The prelaunch spectral-sensitivity calibration of the solar spectrometer SUMER (Solar Ultraviolet Measurements of Emitted Radiation) is described. SUMER is part of the payload of the Solar and Heliospheric Observatory (SOHO), which begins its scientific mission in 1996. The instrument consists of a telescope and a spectrometer capable of taking spatially and spectrally highly resolved images of the Sun in a spectral range from 50 to 161 nm. The pointing capabilities, the dynamic range, and the sensitivity of the instrument allow measurements both on the solar disk and above the limb as great as two solar radii. To determine plasma temperatures and densities in the solar atmosphere, the instrument needs an absolute spectral-sensitivity calibration. Here we describe the prelaunch calibration of the full instrument, which utilizes a radiometric transfer-standard source. The transfer standard was based on a high-current hollow-cathode discharge source. It had been calibrated in the laboratory for vacuum UV radiometry of the Physikalisch-Technische Bundesanstalt by use of the calculable spectral photon flux of the Berlin electron storage ring for synchrotron radiation (BESSY)—a primary radiometric source standard.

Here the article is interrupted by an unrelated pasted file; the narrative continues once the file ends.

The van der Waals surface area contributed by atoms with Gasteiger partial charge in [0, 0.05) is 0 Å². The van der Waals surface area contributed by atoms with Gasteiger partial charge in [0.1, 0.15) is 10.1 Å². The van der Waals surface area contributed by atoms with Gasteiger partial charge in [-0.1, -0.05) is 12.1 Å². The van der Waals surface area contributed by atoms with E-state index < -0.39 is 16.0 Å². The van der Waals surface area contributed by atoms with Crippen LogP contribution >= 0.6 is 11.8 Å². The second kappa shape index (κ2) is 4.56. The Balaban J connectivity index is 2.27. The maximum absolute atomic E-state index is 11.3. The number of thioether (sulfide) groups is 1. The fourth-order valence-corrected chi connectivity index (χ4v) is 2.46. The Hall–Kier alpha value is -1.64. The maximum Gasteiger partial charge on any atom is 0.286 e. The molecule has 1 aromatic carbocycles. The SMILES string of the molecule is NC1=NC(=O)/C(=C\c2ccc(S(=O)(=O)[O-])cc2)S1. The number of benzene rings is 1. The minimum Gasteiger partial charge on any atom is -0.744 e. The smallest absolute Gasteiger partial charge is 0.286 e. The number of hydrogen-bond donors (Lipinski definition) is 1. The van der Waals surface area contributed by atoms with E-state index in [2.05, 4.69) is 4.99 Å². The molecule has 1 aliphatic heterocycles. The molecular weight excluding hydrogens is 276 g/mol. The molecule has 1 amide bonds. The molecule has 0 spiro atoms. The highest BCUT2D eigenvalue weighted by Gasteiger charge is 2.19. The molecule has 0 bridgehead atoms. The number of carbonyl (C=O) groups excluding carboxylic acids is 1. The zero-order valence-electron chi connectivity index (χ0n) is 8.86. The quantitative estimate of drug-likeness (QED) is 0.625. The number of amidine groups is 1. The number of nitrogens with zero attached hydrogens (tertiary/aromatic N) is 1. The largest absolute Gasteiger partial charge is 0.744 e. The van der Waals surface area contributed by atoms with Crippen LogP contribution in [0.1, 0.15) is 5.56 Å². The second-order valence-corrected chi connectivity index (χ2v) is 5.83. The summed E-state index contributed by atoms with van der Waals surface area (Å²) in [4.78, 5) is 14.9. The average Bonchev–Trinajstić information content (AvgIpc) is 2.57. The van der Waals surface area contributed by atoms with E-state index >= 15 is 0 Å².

© 1996 Optical Society of America
Jörg Hollandt, Udo Schühle, Wolfgang Paustian, Werner Curdt, Michael Kühne, Burkhard Wende, and Klaus Wilhelm, "Radiometric calibration of the telescope and ultraviolet spectrometer SUMER on SOHO," Appl. Opt. 35, 5125-5133 (1996)